The 17th October marked the start of the two days of “Hero’s Parades”, the first around the streets of Manchester and second around London. These days were amazing and the support we received from the public, essentially on two working week days, was astonishing.
 
Two weeks later, on the week commencing the 31st October I returned to my training base/house in Loughborough where I would commence my full training in preparation for the 2017 season. As I said before, this was a month later than I would usually start training, allowing myself to fully recover, recuperate and get my “mojo” back for the love of triathlon which I may have lost a little in the hard weeks leading up to Rio.
 
A month of building my training back up to a more ‘normal’ volume had gone well and I was starting to settle into it all again (despite it feeling hard work).
 
A few late nights and earlier mornings at the start of December lead to feeling tired when training. This progressed into a small head cold; usually able to train through them I did so and by that weekend I was in a right state with the cold spreading throughout and progressing to a chesty cough. I took a few days off until symptoms started to disappear.
 
After trying a few sessions fully aerobic I went to the team doctor who said that I had a virus, sinusitis and infection. Now mid-December and being told I had to have at least 7 days off training I decided to take my Christmas holidays early and the following week went back to my parents where I would end up resting until the 23rd December on antibiotics and ‘Lemsip’.
 
It was only two days before Christmas I was given permission to do 20 minutes’ worth of very easy activity on the static bike at home and attempt a run a day later. Following the festive celebrations with my family I started to do a little more training, clocking just over 6.5 hours before New Year’s Day, the following week raising it to 8 hours.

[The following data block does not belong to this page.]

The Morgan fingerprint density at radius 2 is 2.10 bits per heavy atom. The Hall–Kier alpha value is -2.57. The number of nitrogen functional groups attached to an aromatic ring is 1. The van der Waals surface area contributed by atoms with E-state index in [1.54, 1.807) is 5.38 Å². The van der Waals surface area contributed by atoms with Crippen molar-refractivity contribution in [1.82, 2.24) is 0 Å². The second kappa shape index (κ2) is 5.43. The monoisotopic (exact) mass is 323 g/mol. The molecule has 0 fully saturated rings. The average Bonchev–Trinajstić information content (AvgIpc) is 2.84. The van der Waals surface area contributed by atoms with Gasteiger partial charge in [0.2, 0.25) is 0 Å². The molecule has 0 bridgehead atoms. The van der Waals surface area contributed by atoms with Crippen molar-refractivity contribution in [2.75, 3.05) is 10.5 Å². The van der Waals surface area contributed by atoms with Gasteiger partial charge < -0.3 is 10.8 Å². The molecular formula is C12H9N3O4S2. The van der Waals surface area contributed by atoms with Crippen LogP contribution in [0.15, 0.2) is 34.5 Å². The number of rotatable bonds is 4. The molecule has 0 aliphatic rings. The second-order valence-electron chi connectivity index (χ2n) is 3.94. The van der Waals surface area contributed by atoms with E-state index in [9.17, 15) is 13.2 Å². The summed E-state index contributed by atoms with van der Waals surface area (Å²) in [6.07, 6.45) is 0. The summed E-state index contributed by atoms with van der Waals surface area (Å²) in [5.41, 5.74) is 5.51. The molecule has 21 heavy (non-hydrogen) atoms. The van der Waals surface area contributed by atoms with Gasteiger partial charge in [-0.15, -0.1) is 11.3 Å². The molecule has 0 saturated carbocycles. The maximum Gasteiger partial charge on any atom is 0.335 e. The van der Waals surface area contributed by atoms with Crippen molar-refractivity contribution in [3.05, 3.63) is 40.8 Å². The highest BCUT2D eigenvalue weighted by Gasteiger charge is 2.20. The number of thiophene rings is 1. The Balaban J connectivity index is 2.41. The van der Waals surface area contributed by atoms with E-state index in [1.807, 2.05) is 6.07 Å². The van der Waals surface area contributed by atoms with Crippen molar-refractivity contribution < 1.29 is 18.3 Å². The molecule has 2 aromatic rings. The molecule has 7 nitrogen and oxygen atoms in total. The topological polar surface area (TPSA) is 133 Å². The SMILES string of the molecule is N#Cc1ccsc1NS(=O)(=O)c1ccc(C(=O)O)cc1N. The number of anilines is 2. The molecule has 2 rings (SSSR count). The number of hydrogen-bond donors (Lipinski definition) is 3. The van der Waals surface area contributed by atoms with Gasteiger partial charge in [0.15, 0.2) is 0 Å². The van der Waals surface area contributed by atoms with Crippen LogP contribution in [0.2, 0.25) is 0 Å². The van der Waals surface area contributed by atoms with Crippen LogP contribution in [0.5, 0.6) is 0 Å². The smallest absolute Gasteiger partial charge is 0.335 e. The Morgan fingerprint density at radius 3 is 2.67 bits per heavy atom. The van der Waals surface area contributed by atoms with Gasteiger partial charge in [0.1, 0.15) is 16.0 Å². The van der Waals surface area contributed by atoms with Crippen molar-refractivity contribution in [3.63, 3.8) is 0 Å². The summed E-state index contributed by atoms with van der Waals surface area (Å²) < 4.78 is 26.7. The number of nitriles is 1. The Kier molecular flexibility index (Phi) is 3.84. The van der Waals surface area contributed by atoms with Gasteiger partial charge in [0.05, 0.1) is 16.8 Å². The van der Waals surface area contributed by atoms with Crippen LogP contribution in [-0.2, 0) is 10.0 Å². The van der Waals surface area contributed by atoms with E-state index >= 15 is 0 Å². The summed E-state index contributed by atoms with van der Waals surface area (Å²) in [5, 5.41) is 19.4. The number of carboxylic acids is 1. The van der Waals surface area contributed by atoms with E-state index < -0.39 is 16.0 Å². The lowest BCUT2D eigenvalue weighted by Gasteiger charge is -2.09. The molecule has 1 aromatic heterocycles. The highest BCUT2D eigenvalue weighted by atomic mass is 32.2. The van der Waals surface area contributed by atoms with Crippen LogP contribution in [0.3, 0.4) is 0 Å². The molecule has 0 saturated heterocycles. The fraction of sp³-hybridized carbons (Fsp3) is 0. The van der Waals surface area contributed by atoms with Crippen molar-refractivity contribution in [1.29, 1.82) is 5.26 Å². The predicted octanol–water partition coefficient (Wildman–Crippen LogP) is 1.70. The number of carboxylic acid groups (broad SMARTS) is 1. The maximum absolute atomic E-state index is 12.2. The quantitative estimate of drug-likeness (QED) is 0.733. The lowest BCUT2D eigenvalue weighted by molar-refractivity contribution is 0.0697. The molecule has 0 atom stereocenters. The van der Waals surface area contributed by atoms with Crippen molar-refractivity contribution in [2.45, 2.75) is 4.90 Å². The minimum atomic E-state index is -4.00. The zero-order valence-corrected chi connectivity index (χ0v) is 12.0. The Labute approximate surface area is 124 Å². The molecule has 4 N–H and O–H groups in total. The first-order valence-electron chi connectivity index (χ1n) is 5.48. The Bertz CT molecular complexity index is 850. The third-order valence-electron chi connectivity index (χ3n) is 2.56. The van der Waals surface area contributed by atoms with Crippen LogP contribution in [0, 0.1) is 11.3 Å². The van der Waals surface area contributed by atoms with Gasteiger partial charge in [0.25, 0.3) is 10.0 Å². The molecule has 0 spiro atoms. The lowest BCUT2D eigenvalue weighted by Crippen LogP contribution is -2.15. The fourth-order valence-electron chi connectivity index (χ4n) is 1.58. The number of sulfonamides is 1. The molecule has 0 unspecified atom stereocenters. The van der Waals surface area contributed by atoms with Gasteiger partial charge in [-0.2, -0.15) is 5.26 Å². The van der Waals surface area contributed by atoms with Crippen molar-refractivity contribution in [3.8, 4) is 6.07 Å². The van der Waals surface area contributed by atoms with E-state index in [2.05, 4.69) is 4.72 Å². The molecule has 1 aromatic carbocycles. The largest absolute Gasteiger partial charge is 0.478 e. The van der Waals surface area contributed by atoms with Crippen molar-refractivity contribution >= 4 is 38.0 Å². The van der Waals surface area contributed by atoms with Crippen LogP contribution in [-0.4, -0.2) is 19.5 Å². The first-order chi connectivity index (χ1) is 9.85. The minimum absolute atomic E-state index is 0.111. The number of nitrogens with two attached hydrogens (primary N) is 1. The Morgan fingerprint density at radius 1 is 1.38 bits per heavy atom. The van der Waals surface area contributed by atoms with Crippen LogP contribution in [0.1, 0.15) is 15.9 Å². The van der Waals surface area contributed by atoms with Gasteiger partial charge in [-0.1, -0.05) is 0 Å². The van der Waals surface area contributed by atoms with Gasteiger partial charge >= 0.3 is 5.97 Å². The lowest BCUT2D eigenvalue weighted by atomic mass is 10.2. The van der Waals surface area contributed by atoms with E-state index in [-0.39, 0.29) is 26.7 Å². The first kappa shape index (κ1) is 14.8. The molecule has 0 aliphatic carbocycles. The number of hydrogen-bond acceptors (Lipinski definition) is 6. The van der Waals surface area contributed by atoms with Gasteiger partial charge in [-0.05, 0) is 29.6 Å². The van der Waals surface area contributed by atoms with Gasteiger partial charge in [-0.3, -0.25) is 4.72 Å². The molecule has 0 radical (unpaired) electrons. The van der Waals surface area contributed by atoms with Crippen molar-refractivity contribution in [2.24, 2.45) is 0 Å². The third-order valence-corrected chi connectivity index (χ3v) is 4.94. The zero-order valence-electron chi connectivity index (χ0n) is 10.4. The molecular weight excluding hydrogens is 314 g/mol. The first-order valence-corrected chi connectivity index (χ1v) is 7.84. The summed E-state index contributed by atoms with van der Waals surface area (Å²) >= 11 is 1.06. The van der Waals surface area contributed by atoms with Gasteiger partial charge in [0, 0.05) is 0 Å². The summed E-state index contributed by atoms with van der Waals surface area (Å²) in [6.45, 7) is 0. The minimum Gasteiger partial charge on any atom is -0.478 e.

I once again then had to build my training up slowly from the bottom being careful to listen to my body and not work overly hard.
 
The main weakness in my triathlon is my run discipline. With my ankle being restricted in movement and muscle it had been a limitation in how much I could train without pain and inflammation. This was the area I needed to improve most and the place I think I could gain most time back on my competitors. Therefore, my coach, physio and I had planned a big run programme to steadily increase not just my run volume within a week, but my ‘full ground contact time’ of running without having to use aqua jogging or an Antigravity (AlterG) Treadmill which I had previously been using once or twice a week.
 
Back to Loughborough in January, I had 4 weeks of good build work in training and lab testing; which I came out with a lot better results I was expecting. The second week of February I was back up to 19 hours training and more importantly I was injury and illness free.
 
It was then that I could get into my training rhythm which was a 4-week block of varying difficulty: 1) medium, 2) hard, 3) very hard, 4) recovery. It is this 4-week cycle I use throughout the year and fit around my planned ‘A’ races.
 
Now in full flow of the 2017 season and with a podium place already under my belt at a World Series race (Yokohama), I’m looking towards Tokyo 2020 and all the triathlons in between!

Share this page: Print this page

Let us call you back at a convenient time

Send us your question and we'll reply shortly

More support and information